The daffodil, or narcissus, is mentioned several times in Ancient Greece literacy. Then original name for the daffodil was affodyle, which comes from afo dyle-meaning "the one that comes early" The letter 'D' was added to create daffodil because in 1629 daffodils with petals larger than the corona were named bastard narcissus by a scientist named Parkinson. Later they dropped the word bastard, for professional reasons, leaving just the last letter, D. In the Elizabethan era daffodils were commonly known as Daffodilly, Daffodowndill and Primrose Peereless. Mohammed once said, "He that has two cakes of bread, let him sell one of them for some flowers of the Narcissus, for bread is food for the body, but Narcissus is food of the soul."[9] An ancient Greek tale says there was once a man named Narcissus, and he was immortal and remained that way until he saw his own reflection. When hunting a woman named Echo saw him and fell in love with him. He denied her and her broken heart killed her. A goddess named Nemesis heard this and lured Narcissus to look into the water, when he did he disappeared and in his place was a yellow flower with five petals and a cup, the corona, containing his tears. In medieval times Arabs were convinced that the daffodil could cure baldness. In Wales, giving someone a single daffodil was like putting a curse of bad luck on them, you were to bring a bouquet instead.[10]


Unidentified Daffodil

The American Daffodil Society has grouped daffodils into thirteen groupings because of the plants size and shape.
•Division 1—Trumpet: One flower to a stem the corona is as long or longer than the perianth segments (Examples: Dutch Master, Spellbinder)
•Division 2—Large Cup: One flower to a stem, corona more than one-third but less than equal to the length of the petals (Examples: Carlton, Fragrant Rose)
•Division 3—Small Cup: One flower to a stem, corona not more than one-third the length of the perianth segments (Examples: Angel, Barrett Browning)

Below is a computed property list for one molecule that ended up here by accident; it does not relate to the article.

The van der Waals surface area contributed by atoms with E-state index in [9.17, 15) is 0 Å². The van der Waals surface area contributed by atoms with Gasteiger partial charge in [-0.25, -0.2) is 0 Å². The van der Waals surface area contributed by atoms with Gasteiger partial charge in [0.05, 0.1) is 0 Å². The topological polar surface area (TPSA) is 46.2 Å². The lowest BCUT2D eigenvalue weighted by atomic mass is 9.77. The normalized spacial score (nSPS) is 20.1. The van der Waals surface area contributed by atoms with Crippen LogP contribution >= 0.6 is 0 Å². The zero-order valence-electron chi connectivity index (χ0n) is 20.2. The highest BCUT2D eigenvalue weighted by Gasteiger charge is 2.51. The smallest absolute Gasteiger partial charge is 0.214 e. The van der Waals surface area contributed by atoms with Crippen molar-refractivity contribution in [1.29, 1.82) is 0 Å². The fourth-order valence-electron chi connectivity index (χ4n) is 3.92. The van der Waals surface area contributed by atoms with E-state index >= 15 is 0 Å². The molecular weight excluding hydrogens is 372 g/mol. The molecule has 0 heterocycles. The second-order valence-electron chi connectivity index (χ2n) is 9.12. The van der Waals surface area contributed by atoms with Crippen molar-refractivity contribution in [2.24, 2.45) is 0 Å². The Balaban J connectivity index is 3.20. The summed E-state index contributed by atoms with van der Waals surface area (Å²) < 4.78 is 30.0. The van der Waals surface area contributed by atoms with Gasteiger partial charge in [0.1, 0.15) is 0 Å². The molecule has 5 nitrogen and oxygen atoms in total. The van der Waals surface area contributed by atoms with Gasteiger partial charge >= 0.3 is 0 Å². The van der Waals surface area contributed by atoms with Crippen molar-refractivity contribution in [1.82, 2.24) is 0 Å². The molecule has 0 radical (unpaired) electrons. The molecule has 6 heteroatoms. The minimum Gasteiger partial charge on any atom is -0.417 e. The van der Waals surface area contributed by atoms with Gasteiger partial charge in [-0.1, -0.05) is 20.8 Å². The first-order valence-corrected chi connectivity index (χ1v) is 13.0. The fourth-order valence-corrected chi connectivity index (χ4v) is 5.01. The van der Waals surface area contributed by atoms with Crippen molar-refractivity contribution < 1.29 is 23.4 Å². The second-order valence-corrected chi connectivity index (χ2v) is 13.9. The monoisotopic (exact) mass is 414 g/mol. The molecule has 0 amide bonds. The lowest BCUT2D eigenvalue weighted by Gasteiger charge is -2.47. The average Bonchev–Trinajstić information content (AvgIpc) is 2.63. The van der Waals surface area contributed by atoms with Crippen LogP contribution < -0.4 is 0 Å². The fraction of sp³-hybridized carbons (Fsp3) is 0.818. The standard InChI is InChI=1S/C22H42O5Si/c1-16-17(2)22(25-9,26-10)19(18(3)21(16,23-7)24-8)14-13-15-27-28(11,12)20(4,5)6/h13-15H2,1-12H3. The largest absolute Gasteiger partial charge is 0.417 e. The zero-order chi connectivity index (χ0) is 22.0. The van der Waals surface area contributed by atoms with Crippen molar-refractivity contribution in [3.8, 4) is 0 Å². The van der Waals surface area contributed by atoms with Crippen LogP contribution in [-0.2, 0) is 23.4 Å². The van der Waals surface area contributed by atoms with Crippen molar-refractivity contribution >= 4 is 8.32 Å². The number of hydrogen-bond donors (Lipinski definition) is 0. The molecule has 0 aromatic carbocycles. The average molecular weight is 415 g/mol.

•Division 4—Double: One or more flowers to a stem, with twice as many of the perianth segments or the corona or both (Examples: Bridal Crown, Manly)
•Division 5—Triandrus: Usually two or more pendent flowers to a stem, perianth segments are bent backward( Examples: Petrel, Puppet)
•Division 6—Cyclamineus: One flower to a stem, perianth segments significantly bent backwards; flower at an acute angle to the stem, with a very short pedicle (Examples: February Gold, Rapture)
•Division 7—Jonquilla: One to five flowers to a stem, perianth segments reflexed; flowers usually fragrant (Examples: Curlew, Fruit Cup)
•Division 8—Tazetta: Usually three to twenty flowers to a stout stem, leaves are broad, perianth segments spreading, not reflexed; flowers fragrant (Examples: Avalanche, Falconet)
•Division 9—Poeticus: Usually one flower to a stem, perianth segments pure white; corona usually disc-shaped, with a green or yellow center and red rim; flowers fragrant (Examples: Actaea, Felindre)
•Division 10—Bulbocodium: Usually one flower to a stem, perianth segments insignificant compared with corona, filament and style are usually curved (Examples: Kenellis)
•Division 11—Split Corona: Corona is split usually for more than half its length. Further subdivided into divisions 11a and 11b, depending on how corona segments are arranged against the petals (Examples: Cum Laude, Trepolo)
•Division 12—Cultivars which do not fit the definition of any other division (Example: Mesa Verde)
•Division 13—Distinguished Solely by Botanical Name: All species and wild or reputedly wild variants and hybrids (Examples: N. obvallaris, N. x medioluteus)